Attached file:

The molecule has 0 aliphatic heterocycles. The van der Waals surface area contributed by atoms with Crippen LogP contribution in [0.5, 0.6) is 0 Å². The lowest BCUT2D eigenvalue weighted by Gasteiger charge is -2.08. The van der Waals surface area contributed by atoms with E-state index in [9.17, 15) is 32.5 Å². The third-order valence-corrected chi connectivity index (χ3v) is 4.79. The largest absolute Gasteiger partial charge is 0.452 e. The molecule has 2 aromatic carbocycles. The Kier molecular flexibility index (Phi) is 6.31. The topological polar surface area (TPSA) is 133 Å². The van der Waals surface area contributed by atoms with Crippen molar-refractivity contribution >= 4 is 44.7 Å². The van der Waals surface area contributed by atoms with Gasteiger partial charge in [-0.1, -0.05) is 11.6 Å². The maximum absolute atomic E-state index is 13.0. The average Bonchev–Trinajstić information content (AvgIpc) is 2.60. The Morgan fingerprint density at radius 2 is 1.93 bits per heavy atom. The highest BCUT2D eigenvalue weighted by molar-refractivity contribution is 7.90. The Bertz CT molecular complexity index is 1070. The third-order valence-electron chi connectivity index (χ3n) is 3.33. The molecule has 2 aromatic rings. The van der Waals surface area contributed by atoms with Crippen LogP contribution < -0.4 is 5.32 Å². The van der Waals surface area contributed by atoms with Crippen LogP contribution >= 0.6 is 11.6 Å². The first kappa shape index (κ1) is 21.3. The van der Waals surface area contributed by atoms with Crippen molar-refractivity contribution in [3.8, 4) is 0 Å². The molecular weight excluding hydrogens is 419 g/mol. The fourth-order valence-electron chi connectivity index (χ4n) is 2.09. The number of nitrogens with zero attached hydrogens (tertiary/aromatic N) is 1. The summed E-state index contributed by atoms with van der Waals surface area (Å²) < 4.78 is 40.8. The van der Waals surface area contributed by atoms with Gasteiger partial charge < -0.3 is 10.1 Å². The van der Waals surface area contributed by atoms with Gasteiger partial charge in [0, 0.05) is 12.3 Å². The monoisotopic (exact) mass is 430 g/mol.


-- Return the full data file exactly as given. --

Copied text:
The molecule has 0 aliphatic heterocycles. The van der Waals surface area contributed by atoms with Crippen LogP contribution in [0.5, 0.6) is 0 Å². The lowest BCUT2D eigenvalue weighted by Gasteiger charge is -2.08. The van der Waals surface area contributed by atoms with E-state index in [9.17, 15) is 32.5 Å². The third-order valence-corrected chi connectivity index (χ3v) is 4.79. The largest absolute Gasteiger partial charge is 0.452 e. The molecule has 2 aromatic carbocycles. The Kier molecular flexibility index (Phi) is 6.31. The topological polar surface area (TPSA) is 133 Å². The van der Waals surface area contributed by atoms with Crippen molar-refractivity contribution >= 4 is 44.7 Å². The van der Waals surface area contributed by atoms with Gasteiger partial charge in [-0.1, -0.05) is 11.6 Å². The maximum absolute atomic E-state index is 13.0. The average Bonchev–Trinajstić information content (AvgIpc) is 2.60. The Morgan fingerprint density at radius 2 is 1.93 bits per heavy atom. The highest BCUT2D eigenvalue weighted by molar-refractivity contribution is 7.90. The Bertz CT molecular complexity index is 1070. The third-order valence-electron chi connectivity index (χ3n) is 3.33. The molecule has 2 aromatic rings. The van der Waals surface area contributed by atoms with Crippen LogP contribution < -0.4 is 5.32 Å². The van der Waals surface area contributed by atoms with Crippen LogP contribution >= 0.6 is 11.6 Å². The first kappa shape index (κ1) is 21.3. The van der Waals surface area contributed by atoms with Crippen molar-refractivity contribution in [3.8, 4) is 0 Å². The molecular weight excluding hydrogens is 419 g/mol. The fourth-order valence-electron chi connectivity index (χ4n) is 2.09. The number of nitrogens with zero attached hydrogens (tertiary/aromatic N) is 1. The summed E-state index contributed by atoms with van der Waals surface area (Å²) < 4.78 is 40.8. The van der Waals surface area contributed by atoms with Gasteiger partial charge < -0.3 is 10.1 Å². The van der Waals surface area contributed by atoms with Gasteiger partial charge in [0, 0.05) is 12.3 Å². The monoisotopic (exact) mass is 430 g/mol.